This week got me thinking.
- Why are less women at the top of companies?
- Is there a glass ceiling or in fact… do women not want what is currently being offered at the top of corporate businesses?
- What barriers are there to entry?
- Are there more differences in small or larger companies?
- Are women more or less entrepreneurial when it comes to setting up in business?
- What drives women to succeed and what do they consider success?
Maslow Hierarchy of Needs
In a recent discussion Maslow’s “Hierarchy of Needs” was the top of discussion
…If Maslow’s hierarchy were to be reconsidered in today’s world, would the model be different for men and women? And if there are differences in needs does this then affect what aspirations and requirements a person has for happiness?
From the moment we are born our genes shape us, the songs our mum does or doesn’t sing to us when we are little, the stories our dad reads to us, the decisions on what school to send us to, and even what trainers we wear, the friends we make, the grades and aspirations we have, what we are inspired or not inspired by at a young age, the media, our desire to succeed, our exam results, the education path we choose, our first job, our first rejection, what we like and what drives us, the relationships we have, the people that manage us… our life shapes our needs and desires.
I have never felt I could not achieve anything because of my gender – age yes, size of my brain YES but gender no. I started work early after A Levels (I just wanted to work) and studied at Open University later on in life. The biggest challenge was perception of age vs experience and gender in terms my pay packet. It wasn’t questioned that I could not do the jobs but the pay was not representative to equivalent jobs for male candidates and I have experienced this in both small and larger companies.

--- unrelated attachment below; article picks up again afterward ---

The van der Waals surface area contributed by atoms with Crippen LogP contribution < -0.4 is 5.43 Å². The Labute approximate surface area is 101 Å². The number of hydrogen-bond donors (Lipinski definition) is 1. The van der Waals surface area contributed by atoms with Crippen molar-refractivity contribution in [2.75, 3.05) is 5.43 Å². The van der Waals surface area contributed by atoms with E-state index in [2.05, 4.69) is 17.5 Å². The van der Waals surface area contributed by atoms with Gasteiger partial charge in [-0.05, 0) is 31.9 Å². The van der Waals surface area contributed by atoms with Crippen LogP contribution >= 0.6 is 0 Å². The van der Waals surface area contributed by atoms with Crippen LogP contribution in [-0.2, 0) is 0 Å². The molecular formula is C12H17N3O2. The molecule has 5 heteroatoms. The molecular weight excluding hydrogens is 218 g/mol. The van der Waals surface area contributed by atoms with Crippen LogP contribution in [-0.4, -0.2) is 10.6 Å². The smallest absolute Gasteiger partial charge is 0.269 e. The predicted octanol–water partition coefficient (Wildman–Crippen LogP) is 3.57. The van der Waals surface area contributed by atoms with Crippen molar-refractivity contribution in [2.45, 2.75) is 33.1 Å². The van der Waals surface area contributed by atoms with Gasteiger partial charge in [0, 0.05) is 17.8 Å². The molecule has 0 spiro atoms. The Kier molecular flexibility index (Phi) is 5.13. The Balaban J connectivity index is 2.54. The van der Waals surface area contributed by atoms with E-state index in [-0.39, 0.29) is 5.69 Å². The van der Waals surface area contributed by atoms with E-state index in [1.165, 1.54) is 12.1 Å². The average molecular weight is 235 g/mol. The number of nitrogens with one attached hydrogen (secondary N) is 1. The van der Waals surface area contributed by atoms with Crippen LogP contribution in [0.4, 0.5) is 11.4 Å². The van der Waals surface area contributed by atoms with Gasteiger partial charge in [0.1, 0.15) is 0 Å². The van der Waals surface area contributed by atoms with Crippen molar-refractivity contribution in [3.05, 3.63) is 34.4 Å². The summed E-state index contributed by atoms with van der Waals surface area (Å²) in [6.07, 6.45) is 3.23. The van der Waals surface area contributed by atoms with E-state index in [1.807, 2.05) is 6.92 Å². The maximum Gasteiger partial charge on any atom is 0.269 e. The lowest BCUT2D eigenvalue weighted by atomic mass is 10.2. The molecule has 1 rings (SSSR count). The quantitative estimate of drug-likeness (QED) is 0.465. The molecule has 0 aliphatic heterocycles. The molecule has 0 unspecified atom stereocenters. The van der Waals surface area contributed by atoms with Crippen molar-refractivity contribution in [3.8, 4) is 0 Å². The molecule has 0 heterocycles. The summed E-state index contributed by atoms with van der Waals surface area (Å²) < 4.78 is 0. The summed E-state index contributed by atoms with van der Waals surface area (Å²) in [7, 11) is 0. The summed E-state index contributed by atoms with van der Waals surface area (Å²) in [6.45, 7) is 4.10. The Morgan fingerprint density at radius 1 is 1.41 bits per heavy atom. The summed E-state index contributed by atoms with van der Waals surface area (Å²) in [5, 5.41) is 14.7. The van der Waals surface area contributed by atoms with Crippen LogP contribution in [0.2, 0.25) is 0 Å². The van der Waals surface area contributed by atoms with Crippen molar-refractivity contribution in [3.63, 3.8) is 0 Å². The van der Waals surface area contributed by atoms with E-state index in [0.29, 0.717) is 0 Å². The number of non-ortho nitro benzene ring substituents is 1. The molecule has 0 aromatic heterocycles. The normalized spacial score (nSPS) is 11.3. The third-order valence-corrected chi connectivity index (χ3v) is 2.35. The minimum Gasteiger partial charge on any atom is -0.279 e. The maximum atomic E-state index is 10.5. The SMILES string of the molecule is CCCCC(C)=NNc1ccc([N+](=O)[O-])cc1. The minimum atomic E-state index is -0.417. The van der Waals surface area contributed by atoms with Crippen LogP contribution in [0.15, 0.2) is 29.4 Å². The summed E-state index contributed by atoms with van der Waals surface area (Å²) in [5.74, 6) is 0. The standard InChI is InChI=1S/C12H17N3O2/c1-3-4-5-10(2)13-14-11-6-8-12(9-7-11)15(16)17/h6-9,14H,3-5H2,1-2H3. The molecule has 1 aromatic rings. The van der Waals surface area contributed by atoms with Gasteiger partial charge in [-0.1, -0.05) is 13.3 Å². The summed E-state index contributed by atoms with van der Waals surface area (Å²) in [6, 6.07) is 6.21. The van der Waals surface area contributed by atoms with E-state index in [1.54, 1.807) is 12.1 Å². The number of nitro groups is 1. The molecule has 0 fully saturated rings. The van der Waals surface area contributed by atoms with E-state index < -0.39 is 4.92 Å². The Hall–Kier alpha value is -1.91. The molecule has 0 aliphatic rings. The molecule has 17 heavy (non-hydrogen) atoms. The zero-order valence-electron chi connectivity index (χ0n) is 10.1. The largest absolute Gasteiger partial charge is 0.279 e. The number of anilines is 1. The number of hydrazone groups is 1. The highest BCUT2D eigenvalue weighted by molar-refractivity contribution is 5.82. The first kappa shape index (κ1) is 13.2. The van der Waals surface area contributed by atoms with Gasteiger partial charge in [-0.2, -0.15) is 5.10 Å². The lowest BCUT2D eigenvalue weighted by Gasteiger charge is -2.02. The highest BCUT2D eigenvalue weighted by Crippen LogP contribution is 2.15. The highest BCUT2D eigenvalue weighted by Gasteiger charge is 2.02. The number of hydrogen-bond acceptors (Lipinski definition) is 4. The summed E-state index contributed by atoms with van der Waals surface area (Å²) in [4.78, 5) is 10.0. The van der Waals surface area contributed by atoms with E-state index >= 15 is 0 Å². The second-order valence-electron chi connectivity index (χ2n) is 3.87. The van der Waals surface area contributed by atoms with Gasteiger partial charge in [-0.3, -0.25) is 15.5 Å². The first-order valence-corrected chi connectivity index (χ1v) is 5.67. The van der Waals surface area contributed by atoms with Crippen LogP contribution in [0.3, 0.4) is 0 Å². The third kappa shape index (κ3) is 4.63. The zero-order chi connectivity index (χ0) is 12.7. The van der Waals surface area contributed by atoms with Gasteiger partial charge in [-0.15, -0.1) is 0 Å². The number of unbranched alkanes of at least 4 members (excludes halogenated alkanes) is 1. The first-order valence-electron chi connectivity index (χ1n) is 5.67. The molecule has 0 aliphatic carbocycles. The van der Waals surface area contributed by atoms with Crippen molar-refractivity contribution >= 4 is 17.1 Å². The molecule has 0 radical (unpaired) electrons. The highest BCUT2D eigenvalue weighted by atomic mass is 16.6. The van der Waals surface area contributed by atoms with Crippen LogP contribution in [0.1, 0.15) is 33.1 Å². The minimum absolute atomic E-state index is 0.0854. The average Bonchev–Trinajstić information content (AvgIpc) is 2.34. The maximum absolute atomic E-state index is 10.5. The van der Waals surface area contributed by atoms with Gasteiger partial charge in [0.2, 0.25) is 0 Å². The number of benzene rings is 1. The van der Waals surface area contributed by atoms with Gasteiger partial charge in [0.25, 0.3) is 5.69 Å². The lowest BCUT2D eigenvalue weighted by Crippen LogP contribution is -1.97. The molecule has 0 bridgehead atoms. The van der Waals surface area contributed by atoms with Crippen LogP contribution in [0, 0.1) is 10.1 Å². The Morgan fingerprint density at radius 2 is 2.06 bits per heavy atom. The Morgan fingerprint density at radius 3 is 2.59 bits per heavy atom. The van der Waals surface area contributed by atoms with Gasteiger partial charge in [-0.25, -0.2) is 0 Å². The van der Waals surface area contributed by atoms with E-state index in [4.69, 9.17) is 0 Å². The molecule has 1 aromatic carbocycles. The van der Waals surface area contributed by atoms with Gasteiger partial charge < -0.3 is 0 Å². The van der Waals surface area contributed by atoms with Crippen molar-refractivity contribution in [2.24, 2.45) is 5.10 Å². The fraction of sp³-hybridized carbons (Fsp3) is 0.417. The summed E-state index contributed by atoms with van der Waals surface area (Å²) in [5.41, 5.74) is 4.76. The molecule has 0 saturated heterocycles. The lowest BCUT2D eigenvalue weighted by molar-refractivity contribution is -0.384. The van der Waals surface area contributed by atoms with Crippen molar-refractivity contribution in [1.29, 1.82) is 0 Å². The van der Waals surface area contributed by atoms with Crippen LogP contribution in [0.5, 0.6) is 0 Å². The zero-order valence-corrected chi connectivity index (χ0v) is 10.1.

My life has shaped my needs.
I was brought up with food in abundance, I was loved and my mother sacrificed her career to look after myself and three siblings. My parents separated when I was 13. I was inspired by grandpa who set up and ran a successful fastening business – as well as manufacturing, he was one of the first people in the UK to import parts from the Far East.
As soon as I could get a job I did; I recommend a paper round to any teenager who needs to learn the value of money and hard work. Above anything else my desire was to be independent, in time it was a desire to be successful, I loved seeing the differences I could make and loved problem solving. The money was a drive as time progressed as I wanted recognition for the work that I had done.
My partners drive is in comparison different; he has more of a financial drive, driven by the need for security. He started life with financial struggles, coupled with his dad’s strict focus on education – this was the key to success and gave you choices. He traveled extensively, went to University to study Engineering and then qualified as a Chartered Accountant.
What needs do women at the top have that drives them forward to succeed?
Anita Roddick had an initial need to support her family and a desire to do things differently (ethically) which is what drove her business and made her stand out from the crowd
Ginni Rometty worked her way up to the top of IBM learning the business from the ground up. She is highly educated, well supported by her husband and has no children. I think what drives her is her need to learn and to push the boundaries on herself so she can keep growing and developing. Also to problem solve – something I am sure she is challenged and motivated by on a daily basis. In an interview (shown here) she talked about developing her confidence to push herself beyond what she felt were her capabilities being what has led to her success.
If the lower level needs are being met; you are safe, fed, watered, loved (not that basic) and educated then we as individuals can strive to achieve the higher needs and in turn help others.
So what are your needs?
Further reading on Maslow Hierarchy of Needs: